Bonnie Parker and Clyde Barrow were infamous robbers during the Great Depression. Bonnie and Clyde were ambushed and killed in their car on May 23, 1934 by a group of police officers from both Texas and Louisiana.
Notorious outlaws Bonnie Parker and Clyde Barrow (above) were shot to death by Texas and Louisiana state police while driving a stolen car near Sailes, Louisiana on May 23, 1934. (there is a roadside marker at the ambush site, south of Arcadia, La)
Bonnie and Clyde, pictured here in 1933, were well-known outlaws, robbers, and criminals who traveled the Central United States with their gang during the Great Depression. The couple were eventually ambushed and killed in Louisiana by law officers.
The Warren Car, 1934 Ford Fordor Deluxe Sedan owned by Ruth and Jesse Warren, Topeka, Kansas. They hadn’t owned it very long when on April 29th, 1934, Ruth noticed the car was missing. A month later the Warrens were informed the car was in Louisiana with 160 bullet holes in it after Texas lawmen shot and killed Bonnie Parker and Clyde Barrow. The Warrens had to go to federal court to take back possession of their car which people flocked to see.
Clyde Chestnut Barrow's mugshot. He and his partner Bonnie Parker captured the attention of the American public during the "public enemy era" between 1931 and 1934. The couple themselves were eventually ambushed and killed in Louisiana by law officers.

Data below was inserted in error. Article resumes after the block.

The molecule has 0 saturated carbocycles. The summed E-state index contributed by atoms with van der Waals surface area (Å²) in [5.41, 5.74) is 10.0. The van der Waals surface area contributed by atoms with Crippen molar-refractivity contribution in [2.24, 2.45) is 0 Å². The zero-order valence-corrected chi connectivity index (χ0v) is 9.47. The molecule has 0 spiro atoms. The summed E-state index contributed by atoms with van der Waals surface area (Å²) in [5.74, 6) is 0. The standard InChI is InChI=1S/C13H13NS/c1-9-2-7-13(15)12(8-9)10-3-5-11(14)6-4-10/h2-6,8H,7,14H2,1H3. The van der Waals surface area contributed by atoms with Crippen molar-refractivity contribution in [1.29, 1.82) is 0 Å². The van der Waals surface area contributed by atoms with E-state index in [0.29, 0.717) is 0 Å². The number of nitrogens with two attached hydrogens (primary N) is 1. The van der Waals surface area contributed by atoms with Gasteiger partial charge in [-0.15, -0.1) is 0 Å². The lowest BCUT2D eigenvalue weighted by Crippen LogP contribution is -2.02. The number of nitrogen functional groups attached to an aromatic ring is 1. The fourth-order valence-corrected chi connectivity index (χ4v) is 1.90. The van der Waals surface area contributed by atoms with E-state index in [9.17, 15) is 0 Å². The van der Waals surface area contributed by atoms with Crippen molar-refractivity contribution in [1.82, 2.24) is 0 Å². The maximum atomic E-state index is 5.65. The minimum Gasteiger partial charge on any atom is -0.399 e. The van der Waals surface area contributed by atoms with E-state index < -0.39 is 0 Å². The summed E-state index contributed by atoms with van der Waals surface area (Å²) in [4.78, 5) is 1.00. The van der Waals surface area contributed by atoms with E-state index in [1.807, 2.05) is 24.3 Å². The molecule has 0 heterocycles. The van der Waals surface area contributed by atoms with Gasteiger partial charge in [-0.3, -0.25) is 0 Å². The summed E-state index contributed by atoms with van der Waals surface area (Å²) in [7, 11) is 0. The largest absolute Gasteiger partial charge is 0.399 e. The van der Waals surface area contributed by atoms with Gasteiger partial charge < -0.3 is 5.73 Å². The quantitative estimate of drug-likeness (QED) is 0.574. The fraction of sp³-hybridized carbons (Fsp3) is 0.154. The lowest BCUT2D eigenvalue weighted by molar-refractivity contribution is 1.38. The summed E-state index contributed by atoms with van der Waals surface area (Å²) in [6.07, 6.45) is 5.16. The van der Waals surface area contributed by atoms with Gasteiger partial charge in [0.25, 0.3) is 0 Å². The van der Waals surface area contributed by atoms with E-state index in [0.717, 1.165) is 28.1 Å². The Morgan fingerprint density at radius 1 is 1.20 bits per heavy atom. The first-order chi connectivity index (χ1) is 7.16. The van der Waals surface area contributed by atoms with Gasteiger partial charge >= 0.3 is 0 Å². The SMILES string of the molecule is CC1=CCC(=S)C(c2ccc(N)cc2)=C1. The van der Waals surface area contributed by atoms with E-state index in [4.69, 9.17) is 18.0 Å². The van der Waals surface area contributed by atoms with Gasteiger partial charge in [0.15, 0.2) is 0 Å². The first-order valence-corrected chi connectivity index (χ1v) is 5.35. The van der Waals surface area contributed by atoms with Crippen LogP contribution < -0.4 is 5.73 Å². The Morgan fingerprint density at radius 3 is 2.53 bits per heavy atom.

Bonnie Elizabeth Parker (October 1, 1910 - May 23, 1934) of 'Bonnie and Clyde'. Posing with a Ford V-8 B-400 convertible sedan, 1932. S)
The aftermath of the infamous Bonnie and Clyde's car after they were ambushed.
Police removing bodies from the Amityville house. On November 14, 1974 Ronald DeFeo killed his father, mother, two brothers and two sisters in their home. His crimes were later made into a book and film named The Amityville Horror.
The bodies of Bonnie and Clyde shortly after they were removed from the death car and taken into the funeral home
On July 24, 1973, Santos Rodriguez and his 13-year-old brother David were pulled from their home, handcuffed and put inside a police car. Officers accused them of robbing $8 from a vending machine at a nearby gas station. They denied it. Officer Darrell L. Cain decided to play a game of Russian roulette to force the boys to confess to the crime. Twelve-year-old Santos died in that squad car, his blood soaking his brother's feet.
On May 13, 1985, Philadelphia Police Bombed Black Liberation Group MOVE. The Fire Destroyed 65 Homes and Killed 11 People, Including 5 Children. Never Forget: May 13, 2014, 29th Anniversary, MOVE Bombing by Philly Police
The badges worn by the Rangers were five-point silver stars with “Arizona Rangers” engraved on the front. Officers had their ranks engraved on the front, while privates were assigned numbers. This early 1900s group of Arizona Rangers includes Capt. Thomas H. Rynning, shown third from left. Between 1901 and 1909, when the force disbanded, 107 men served in the Rangers. The average age was 33; the youngest was 22.